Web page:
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  • Writer's pictureTopher Enneking

Meeting a hero: Lynette Woodard returns to Lawrence for kickball


Legendary basketball Lynette Woodard returned to Lawrence KS to throw out the first pitch for a KVKL kickball game.
Lynette Woodard as a Harlem Globetrotter, and Lynette Woodward getting ready to throw out the first ball for the KVKL game May 26, 2024.

The story is STATSdraft is the story of my re-connection with sports. It's been a journey that has reconnected me with myself, too. That’s one of the amazing things that sports can do. They can reconnect us to people and moments in a way that transcends time. Last night, I had one of those experiences. Standing with my son holding the sign we had made for the Kaw Valley Kickball League -- Lawrence KS, Honey Badgers versus Taco Zone. I asked one of my first sports heroes for an autograph.


The Kaw Valley Kickball League's game of the week was the Honey Badgers versus Taco Zone. We had fun with a poster.

When Lynnette Woodard returned to Allen Fieldhouse as a Harlem Globetrotter, I was there. I was about the same age as my son — the same age I was when I first played kickball at New York Elementary School and the Boys and Girls Club when it was across from Haskell University. That also was when I would hang out at the ball field while my mother played softball at Hobbs Park. In that same dugout where I was taught how to balance a bat on my finger under that same tree that keeps catching balls and giving hope to hustling third basemen, I had a transcendent moment. A combination of experiences — from stealing wristbands so that I could look like a hoops legend to playing at the old Boys and Girls Club where the only goal was to tattoo somebody against the chain-link fence that ran next to first base — culminated in getting to shake hands with a Legend.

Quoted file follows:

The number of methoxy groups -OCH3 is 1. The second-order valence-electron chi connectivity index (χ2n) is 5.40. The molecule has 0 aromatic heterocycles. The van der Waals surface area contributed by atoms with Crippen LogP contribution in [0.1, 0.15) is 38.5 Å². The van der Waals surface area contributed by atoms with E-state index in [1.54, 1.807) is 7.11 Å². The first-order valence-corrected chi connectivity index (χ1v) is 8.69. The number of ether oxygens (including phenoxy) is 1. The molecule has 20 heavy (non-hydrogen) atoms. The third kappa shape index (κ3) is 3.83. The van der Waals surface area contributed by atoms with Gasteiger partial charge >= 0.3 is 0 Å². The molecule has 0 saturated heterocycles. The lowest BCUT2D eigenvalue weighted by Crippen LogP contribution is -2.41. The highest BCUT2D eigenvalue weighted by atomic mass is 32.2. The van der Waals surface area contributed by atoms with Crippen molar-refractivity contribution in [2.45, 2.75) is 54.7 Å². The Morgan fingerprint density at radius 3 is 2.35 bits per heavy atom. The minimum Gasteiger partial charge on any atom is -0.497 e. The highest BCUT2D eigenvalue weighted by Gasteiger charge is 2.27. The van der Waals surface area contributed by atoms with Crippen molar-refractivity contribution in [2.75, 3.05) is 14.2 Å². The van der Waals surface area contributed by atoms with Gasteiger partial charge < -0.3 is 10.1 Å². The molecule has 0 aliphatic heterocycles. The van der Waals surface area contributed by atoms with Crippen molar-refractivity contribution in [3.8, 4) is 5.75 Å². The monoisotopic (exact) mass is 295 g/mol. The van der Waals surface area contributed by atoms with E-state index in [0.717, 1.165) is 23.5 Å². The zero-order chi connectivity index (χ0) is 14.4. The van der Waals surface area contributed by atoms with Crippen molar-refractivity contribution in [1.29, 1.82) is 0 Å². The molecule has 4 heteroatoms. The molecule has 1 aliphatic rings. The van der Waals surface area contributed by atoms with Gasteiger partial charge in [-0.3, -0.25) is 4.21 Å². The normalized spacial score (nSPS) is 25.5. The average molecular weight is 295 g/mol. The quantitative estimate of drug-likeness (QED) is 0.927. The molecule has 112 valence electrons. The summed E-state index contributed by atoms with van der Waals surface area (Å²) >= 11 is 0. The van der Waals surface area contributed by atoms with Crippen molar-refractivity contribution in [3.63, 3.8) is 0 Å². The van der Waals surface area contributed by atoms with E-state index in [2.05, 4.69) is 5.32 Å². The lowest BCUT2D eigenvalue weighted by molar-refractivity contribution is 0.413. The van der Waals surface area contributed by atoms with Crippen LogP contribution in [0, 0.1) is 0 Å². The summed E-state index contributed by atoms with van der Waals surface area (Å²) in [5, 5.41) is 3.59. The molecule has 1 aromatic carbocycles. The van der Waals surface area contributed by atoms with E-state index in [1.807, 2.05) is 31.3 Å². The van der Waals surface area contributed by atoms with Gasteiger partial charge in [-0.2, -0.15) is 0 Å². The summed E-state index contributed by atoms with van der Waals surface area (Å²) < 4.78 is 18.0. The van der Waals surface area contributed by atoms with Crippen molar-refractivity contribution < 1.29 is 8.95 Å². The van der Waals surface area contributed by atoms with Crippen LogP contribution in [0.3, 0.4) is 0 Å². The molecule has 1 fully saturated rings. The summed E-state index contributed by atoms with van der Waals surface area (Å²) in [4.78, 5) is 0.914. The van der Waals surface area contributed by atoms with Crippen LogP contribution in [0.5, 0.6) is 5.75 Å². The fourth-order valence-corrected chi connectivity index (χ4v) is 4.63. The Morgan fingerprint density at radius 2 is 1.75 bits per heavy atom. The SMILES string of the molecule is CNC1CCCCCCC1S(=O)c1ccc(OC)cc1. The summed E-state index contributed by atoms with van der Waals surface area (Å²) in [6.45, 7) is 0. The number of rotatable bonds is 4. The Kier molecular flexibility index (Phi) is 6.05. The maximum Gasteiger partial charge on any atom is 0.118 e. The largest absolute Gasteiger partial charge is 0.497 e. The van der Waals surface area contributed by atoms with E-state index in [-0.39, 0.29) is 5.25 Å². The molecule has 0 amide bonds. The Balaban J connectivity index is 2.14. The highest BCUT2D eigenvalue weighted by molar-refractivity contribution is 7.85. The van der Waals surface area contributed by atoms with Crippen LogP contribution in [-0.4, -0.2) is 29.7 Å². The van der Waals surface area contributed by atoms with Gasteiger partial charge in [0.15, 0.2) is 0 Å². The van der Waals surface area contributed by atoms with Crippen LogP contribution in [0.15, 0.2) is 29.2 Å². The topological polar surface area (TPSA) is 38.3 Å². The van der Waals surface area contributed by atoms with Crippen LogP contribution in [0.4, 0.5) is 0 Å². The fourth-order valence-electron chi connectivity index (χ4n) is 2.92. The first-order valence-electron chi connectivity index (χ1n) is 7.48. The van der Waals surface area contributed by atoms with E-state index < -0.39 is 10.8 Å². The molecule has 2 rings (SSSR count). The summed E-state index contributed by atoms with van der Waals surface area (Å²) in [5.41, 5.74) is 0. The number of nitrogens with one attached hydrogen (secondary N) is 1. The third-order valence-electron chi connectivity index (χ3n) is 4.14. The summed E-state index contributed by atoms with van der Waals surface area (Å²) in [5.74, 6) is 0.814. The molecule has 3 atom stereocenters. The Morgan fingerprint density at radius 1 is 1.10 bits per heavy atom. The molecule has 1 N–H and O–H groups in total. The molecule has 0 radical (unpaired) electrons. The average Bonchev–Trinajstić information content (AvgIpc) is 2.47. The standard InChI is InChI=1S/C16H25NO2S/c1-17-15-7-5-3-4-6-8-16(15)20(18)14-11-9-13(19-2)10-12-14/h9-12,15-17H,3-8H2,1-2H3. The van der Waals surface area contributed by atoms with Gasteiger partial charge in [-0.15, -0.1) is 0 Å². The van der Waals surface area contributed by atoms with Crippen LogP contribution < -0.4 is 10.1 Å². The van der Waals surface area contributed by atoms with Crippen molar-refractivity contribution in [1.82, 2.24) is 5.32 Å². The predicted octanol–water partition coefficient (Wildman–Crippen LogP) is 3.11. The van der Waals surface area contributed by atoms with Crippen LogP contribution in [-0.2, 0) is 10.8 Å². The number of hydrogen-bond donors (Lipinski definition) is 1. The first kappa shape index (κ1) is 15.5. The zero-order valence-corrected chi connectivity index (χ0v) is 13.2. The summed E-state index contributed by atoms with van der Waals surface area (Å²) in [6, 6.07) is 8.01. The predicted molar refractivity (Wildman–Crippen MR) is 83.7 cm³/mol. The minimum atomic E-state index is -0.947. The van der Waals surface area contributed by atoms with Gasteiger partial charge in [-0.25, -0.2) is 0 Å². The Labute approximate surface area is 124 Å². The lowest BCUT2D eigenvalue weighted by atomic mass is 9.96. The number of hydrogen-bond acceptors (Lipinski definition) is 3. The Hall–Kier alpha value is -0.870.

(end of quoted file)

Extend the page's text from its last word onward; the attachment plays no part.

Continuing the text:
Lately I’ve been thinking about why sport is one of the few spectator gatherings we have left. Anymore, we can get what we want when we want it on our own, but we still gather for sport, to both watch and play. I think that’s because sport is one of the few places left in life where there is proof of magic. No matter how expert or how much we might try to dissect it and turn it into science, sport is art. We can look at the statistics after the fact and argue over correlation or causation, but you can’t have control in sport. You have to play with faith. That’s what we are witnessing in those moments that make us hold our breath. Moments like Mahomes with 13 seconds left, moments like a three-pointer at the buzzer. Moments like a catcher, tossing a kickball between their legs to save a run at home or a man in a taco costume hustling out a ground ball kick. In those moments we’re all having the same experience. And that’s magic.


Hope you have a magical Memorial Day.

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